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Acta Biomater. 2014 Dec;10(12):5156-5168. doi: 10.1016/j.actbio.2014.08.014. Epub 2014 Aug 23.

In vitro and in vivo evaluation of a nanoparticulate bioceramic paste for dental pulp repair.

Author information

1
State Key Laboratory Breeding Base of Basic Science of Stomatology (Hubei-MOST) & Key Laboratory of Oral Biomedicine Ministry of Education, School and Hospital of Stomatology, Wuhan University, Wuhan, People's Republic of China.
2
State Key Laboratory Breeding Base of Basic Science of Stomatology (Hubei-MOST) & Key Laboratory of Oral Biomedicine Ministry of Education, School and Hospital of Stomatology, Wuhan University, Wuhan, People's Republic of China. Electronic address: phs301@vip.163.com.

Abstract

Bioactive materials play an important role in facilitating dental pulp repair when living dental pulp is exposed after injuries. Mineral trioxide aggregate is the currently recommended material of choice for pulp repair procedures though has several disadvantages, especially the inconvenience of handling. Little information is yet available about the early events and molecular mechanisms involved in bioceramic-mediated dental pulp repair. We aimed to characterize and determine the apatite-forming ability of the novel ready-to-use nanoparticulate bioceramic iRoot BP Plus, and investigate its effects on the in vitro recruitment of human dental pulp stem cells (DPSCs), as well as its capacity to induce dentin bridge formation in an in vivo model of pulp repair. It was found that iRoot BP Plus was nanosized and had excellent apatite-forming ability in vitro. Treatment with iRoot BP Plus extracts promoted the adhesion, migration and attachment of DPSCs, and optimized focal adhesion formation (Vinculin, p-Paxillin and p-Focal adhesion kinase) and stress fibre assembly. Consistent with the in vitro results, we observed the formation of a homogeneous dentin bridge and the expression of odontogenic (dentin sialoprotein, dentin matrix protein 1) and focal adhesion molecules (Vinculin, p-Paxillin) at the injury site of pulp repair model by iRoot BP Plus. Our findings provide valuable insights into the mechanism of bioceramic-mediated dental pulp repair, and the novel revolutionary ready-to-use nanoparticulate bioceramic paste shows promising therapeutic potential in dental pulp repair application.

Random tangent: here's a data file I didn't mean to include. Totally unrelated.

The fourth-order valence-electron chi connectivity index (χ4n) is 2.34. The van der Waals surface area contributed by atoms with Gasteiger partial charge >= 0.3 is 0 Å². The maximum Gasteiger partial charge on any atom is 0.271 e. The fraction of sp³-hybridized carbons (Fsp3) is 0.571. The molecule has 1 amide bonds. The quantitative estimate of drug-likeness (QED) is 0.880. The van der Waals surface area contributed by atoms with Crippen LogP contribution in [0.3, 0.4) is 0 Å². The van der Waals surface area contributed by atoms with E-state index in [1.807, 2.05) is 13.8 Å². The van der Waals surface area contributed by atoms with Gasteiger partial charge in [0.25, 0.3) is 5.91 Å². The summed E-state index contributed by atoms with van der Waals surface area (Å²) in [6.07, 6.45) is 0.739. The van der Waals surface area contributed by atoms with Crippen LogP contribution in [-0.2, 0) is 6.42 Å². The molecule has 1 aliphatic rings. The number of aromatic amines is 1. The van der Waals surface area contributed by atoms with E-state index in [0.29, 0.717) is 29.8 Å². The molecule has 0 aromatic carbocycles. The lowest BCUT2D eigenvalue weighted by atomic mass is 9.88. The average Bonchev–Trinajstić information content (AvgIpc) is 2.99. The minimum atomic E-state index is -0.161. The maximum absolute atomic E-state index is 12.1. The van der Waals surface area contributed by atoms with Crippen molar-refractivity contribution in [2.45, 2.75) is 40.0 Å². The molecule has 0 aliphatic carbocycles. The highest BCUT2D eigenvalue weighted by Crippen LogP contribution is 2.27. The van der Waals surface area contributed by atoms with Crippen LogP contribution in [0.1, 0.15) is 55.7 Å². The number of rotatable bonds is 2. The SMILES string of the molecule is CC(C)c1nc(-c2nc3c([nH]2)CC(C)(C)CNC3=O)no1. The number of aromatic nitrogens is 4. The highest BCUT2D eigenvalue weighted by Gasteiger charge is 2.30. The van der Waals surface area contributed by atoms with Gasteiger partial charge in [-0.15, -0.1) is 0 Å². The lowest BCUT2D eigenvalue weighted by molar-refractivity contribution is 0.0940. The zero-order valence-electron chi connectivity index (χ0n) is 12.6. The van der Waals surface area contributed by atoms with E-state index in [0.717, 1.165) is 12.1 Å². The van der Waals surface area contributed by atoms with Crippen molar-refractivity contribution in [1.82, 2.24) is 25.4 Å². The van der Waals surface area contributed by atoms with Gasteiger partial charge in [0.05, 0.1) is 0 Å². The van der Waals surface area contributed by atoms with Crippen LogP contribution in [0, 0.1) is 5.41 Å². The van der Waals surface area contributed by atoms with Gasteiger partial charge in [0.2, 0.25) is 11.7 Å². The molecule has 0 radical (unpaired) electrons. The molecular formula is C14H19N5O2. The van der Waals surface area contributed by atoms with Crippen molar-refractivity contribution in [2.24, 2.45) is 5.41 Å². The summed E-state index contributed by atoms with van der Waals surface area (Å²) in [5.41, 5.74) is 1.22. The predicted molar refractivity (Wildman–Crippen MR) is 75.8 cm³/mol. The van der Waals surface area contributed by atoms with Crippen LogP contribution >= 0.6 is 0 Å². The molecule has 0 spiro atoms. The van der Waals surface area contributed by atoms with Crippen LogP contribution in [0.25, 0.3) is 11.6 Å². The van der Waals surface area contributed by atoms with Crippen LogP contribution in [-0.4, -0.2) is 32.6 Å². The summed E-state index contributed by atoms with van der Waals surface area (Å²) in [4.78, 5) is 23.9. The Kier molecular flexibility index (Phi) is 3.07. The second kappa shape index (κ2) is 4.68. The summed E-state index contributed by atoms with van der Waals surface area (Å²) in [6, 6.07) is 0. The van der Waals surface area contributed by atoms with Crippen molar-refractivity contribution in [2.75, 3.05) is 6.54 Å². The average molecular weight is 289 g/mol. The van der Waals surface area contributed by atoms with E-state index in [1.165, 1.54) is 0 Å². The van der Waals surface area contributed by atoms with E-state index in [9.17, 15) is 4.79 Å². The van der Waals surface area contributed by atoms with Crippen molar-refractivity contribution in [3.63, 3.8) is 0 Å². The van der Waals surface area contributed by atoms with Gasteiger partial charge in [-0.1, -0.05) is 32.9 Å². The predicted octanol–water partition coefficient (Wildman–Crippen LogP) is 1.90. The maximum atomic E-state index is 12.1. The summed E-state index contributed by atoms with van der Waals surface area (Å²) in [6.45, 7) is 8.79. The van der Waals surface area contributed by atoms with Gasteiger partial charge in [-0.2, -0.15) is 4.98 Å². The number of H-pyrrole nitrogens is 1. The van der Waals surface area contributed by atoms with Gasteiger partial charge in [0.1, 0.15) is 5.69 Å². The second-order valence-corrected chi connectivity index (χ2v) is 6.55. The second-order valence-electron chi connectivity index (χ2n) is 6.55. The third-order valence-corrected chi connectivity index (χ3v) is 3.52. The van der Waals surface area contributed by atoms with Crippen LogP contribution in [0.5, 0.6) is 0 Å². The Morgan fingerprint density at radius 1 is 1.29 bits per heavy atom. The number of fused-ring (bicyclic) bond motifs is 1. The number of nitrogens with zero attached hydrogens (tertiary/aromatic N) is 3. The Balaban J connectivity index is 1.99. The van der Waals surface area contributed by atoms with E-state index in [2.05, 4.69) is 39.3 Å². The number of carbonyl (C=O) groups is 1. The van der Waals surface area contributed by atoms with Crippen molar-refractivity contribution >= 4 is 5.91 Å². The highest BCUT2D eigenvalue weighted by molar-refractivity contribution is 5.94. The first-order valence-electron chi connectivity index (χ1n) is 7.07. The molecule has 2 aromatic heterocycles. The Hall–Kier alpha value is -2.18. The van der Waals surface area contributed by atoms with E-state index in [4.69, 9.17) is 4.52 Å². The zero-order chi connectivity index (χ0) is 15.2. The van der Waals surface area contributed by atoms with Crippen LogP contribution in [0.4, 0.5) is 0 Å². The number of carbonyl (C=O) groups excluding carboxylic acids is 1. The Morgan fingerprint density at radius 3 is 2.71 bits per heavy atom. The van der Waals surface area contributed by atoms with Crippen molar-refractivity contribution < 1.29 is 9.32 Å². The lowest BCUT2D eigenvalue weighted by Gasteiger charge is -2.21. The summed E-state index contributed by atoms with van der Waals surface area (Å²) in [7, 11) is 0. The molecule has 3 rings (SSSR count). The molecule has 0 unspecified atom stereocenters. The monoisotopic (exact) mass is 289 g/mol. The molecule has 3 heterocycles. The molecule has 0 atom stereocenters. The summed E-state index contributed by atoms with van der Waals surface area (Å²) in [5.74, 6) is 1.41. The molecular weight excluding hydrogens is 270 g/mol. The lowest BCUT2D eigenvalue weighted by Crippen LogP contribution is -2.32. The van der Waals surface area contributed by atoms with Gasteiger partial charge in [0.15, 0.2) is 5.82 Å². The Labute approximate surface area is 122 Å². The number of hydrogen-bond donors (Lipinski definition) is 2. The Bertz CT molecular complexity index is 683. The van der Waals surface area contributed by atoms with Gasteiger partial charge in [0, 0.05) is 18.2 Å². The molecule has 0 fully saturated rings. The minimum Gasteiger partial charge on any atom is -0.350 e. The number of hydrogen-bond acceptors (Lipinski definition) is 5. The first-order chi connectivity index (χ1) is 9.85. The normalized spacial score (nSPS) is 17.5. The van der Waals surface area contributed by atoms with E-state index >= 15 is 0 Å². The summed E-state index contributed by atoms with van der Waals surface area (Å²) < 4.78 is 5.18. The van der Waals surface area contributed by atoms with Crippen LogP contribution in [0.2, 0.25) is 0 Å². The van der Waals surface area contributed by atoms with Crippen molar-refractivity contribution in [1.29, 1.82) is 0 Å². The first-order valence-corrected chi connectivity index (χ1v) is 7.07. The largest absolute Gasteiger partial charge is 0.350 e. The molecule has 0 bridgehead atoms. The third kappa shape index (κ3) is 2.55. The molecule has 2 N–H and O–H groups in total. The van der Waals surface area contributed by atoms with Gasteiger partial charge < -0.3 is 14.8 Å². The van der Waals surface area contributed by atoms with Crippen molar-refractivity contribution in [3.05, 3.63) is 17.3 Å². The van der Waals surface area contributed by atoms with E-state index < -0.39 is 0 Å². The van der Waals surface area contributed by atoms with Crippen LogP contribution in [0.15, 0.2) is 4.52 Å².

KEYWORDS:

Bioactivity; Bioceramic; Dental pulp stem cells; Migration; Pulp repair

PMID:
25182220
DOI:
10.1016/j.actbio.2014.08.014
[Indexed for MEDLINE]

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